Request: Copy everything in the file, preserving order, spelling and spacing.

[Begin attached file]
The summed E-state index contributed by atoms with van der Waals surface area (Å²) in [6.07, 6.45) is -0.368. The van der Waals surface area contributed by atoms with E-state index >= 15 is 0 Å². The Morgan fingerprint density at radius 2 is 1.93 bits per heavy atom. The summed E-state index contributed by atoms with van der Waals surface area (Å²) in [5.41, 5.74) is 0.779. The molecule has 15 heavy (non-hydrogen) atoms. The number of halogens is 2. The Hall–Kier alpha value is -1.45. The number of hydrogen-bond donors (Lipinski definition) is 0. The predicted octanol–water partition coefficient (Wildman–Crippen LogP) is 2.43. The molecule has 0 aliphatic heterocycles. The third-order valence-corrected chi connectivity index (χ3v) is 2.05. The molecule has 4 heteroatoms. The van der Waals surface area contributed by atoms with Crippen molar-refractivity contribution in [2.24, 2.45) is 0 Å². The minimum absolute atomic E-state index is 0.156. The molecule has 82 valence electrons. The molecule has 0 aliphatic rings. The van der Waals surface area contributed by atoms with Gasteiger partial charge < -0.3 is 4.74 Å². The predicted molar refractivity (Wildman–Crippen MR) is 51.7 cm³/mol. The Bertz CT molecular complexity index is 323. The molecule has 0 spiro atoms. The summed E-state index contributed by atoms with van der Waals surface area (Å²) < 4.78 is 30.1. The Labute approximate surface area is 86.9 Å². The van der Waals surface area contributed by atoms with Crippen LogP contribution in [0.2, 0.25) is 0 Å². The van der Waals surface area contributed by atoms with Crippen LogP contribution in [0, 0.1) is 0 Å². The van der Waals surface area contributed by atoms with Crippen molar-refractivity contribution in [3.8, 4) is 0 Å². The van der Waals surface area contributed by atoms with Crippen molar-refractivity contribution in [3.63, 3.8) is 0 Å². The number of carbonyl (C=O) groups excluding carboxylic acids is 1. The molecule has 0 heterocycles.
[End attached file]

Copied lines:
The summed E-state index contributed by atoms with van der Waals surface area (Å²) in [6.07, 6.45) is -0.368. The van der Waals surface area contributed by atoms with E-state index >= 15 is 0 Å². The Morgan fingerprint density at radius 2 is 1.93 bits per heavy atom. The summed E-state index contributed by atoms with van der Waals surface area (Å²) in [5.41, 5.74) is 0.779. The molecule has 15 heavy (non-hydrogen) atoms. The number of halogens is 2. The Hall–Kier alpha value is -1.45. The number of hydrogen-bond donors (Lipinski definition) is 0. The predicted octanol–water partition coefficient (Wildman–Crippen LogP) is 2.43. The molecule has 0 aliphatic heterocycles. The third-order valence-corrected chi connectivity index (χ3v) is 2.05. The molecule has 4 heteroatoms. The van der Waals surface area contributed by atoms with Crippen molar-refractivity contribution in [2.24, 2.45) is 0 Å². The minimum absolute atomic E-state index is 0.156. The molecule has 82 valence electrons. The molecule has 0 aliphatic rings. The van der Waals surface area contributed by atoms with Gasteiger partial charge < -0.3 is 4.74 Å². The predicted molar refractivity (Wildman–Crippen MR) is 51.7 cm³/mol. The Bertz CT molecular complexity index is 323. The molecule has 0 spiro atoms. The summed E-state index contributed by atoms with van der Waals surface area (Å²) < 4.78 is 30.1. The Labute approximate surface area is 86.9 Å². The van der Waals surface area contributed by atoms with Crippen LogP contribution in [0.2, 0.25) is 0 Å². The van der Waals surface area contributed by atoms with Crippen LogP contribution in [0, 0.1) is 0 Å². The van der Waals surface area contributed by atoms with Crippen molar-refractivity contribution in [3.8, 4) is 0 Å². The van der Waals surface area contributed by atoms with Crippen molar-refractivity contribution in [3.63, 3.8) is 0 Å². The number of carbonyl (C=O) groups excluding carboxylic acids is 1. The molecule has 0 heterocycles.